Maritozzo is the king of Roman pastries. A sweet bun cut in half and filled with whipped cream, maritozzo is so popular that always more cafes and pastry shops in Rome are offering it in different versions such as enriched with fruits or chocolate, while some restaurants are also serving them savory and making them a full meal.

Image: Maritozzi in Rome.

Roasted chestnuts (Caldarroste)

Known in Rome as “caldarroste”, you will see street vendors roasting and selling warm chestnuts inside paper cones from November throughout winter in Rome, especially around Christmas. They start roasting in the morning, so you can really have them any time you feel hungry since they are pretty much around every corner in the city center, especially in Piazza Navona and in Piazza Venezia at the beginning of Via del Corso.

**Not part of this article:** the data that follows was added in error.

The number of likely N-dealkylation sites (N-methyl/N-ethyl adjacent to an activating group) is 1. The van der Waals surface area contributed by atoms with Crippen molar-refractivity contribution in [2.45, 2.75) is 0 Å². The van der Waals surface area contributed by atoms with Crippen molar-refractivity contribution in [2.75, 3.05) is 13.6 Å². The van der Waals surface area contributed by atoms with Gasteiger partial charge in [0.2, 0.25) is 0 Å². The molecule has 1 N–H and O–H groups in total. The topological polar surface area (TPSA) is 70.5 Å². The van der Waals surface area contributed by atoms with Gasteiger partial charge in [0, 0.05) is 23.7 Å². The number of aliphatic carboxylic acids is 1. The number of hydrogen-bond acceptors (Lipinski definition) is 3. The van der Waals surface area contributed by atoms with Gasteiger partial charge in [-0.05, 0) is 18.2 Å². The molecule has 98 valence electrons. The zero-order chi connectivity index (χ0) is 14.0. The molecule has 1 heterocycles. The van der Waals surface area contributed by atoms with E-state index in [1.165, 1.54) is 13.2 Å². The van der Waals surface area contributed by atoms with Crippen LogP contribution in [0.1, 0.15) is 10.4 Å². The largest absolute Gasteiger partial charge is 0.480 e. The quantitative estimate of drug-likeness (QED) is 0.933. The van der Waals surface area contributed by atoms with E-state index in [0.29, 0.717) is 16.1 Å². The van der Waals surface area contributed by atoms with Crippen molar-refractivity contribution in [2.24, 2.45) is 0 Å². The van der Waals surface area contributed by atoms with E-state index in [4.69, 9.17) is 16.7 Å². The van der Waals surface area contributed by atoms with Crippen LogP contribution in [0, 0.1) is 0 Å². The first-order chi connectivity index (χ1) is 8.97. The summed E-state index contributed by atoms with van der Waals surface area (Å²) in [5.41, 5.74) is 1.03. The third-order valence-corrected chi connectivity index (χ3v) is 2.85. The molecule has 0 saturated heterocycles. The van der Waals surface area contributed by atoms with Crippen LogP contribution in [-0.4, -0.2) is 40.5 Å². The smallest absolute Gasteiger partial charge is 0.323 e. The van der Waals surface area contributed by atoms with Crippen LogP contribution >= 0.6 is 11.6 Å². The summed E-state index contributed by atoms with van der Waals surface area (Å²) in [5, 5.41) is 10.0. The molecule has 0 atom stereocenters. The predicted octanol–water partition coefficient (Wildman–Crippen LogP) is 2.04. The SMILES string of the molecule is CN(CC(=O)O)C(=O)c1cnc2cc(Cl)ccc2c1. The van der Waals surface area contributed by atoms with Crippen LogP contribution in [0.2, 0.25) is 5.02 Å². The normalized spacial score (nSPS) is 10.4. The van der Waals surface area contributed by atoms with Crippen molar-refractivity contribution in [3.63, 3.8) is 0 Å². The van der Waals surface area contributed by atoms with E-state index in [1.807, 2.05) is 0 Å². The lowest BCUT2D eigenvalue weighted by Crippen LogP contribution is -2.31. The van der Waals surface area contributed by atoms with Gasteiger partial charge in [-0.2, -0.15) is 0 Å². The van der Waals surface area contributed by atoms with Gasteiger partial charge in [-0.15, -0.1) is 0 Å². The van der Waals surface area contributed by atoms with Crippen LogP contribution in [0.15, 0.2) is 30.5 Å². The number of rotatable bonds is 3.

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About The Author: Angela Corrias

Hi, my name is Angela Corrias! I am an Italian journalist, photographer, and blogger living in Rome. After over ten years of living abroad, I finally came to the conclusion that in order to better organize my future adventures, I needed a base. Since I know and love Rome so much, I moved back to the Eternal City. This is how Rome Actually was born. Here, I cover everything about Rome, from the local food to the culture to Roman history.